The society that exists in Fahrenheit 451 does not appreciate academic learning, in-depth reading, and quality education. They have evolved into a society that demands pleasure over learning, visual and audio entertainment over reading, and recreation, such as driving fast cars, over education. Anyone behaving differently than this hedonist standard of living is considered antisocial or a misfit. For example, Clarisse McClellan is a 17 year-old girl who behaves differently because she has an uncle who teaches her about life before the current society. Beatty describes how she as an individual was viewed by society:
"She was a time bomb. The family had been feeding her subconscious, I'm sure, from what I saw of her school record. She didn't want to know how a thing was done, but why. That can be embarrassing" (60).
Clarisse was different, so they got rid of her. She really was an innocent victim because she had no defense against a society that didn't like her individuality and free-thinking spirit.
Next, Montag is at odds with society as well. He looks around at his life and feels as if something is missing. He notices a few things about society that disturb him and he tells his friend Faber about them as follows:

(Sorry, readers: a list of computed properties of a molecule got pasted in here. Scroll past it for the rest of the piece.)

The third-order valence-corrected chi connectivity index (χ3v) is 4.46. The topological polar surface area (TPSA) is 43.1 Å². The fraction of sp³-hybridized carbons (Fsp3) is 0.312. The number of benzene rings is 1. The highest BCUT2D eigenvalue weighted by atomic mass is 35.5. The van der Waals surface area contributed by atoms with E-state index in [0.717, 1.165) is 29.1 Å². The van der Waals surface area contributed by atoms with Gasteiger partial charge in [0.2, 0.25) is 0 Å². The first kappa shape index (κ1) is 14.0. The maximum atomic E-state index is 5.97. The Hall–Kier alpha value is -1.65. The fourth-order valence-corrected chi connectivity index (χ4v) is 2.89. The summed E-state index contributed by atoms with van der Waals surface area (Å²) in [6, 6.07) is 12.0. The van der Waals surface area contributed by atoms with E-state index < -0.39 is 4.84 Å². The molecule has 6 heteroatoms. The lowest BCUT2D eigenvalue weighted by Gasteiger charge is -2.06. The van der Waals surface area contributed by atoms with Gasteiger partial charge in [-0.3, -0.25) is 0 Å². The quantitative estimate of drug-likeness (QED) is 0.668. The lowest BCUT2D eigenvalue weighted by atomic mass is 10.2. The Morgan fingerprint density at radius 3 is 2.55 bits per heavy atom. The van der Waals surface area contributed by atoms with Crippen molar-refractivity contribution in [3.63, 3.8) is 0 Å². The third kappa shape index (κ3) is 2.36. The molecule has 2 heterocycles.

"Nobody listens any more. I can't talk to the walls because they're yelling at me. I can't talk to my wife; she listens to the walls. I just want someone to hear what I have to say. And maybe if I talk long enough, it'll make sense" (82).
The above passage shows that Montag struggles against the accepted norms in society that seem to divide people rather than bring them together. In an effort to explain things to Montag, Faber says the following:
"The whole culture's shot through. The skeleton needs melting and reshaping. . .The public itself stopped reading of its own accord. You firemen provide a circus now and then at which buildings are set off and crowds gather for the pretty blaze, but it's a small sideshow indeed, and hardly necessary to keep things in line" (87).
Faber's explanation centers around the fact that people, not a controlling, evil government, are the problem with society. Values have shifted since before the wars and the change of society. Faber used to teach college English, and he saw a decline in interest and appreciation for literature until finally it was outlawed. A shift in society's whole mind frame brought down the quality and value of literature, deep thinking, philosophy, and the like. When society went one way, there were only a few individuals who held onto the old values. The few in Fahrenheit 451 who fight against society, then, are Clarisse, Faber, and Montag.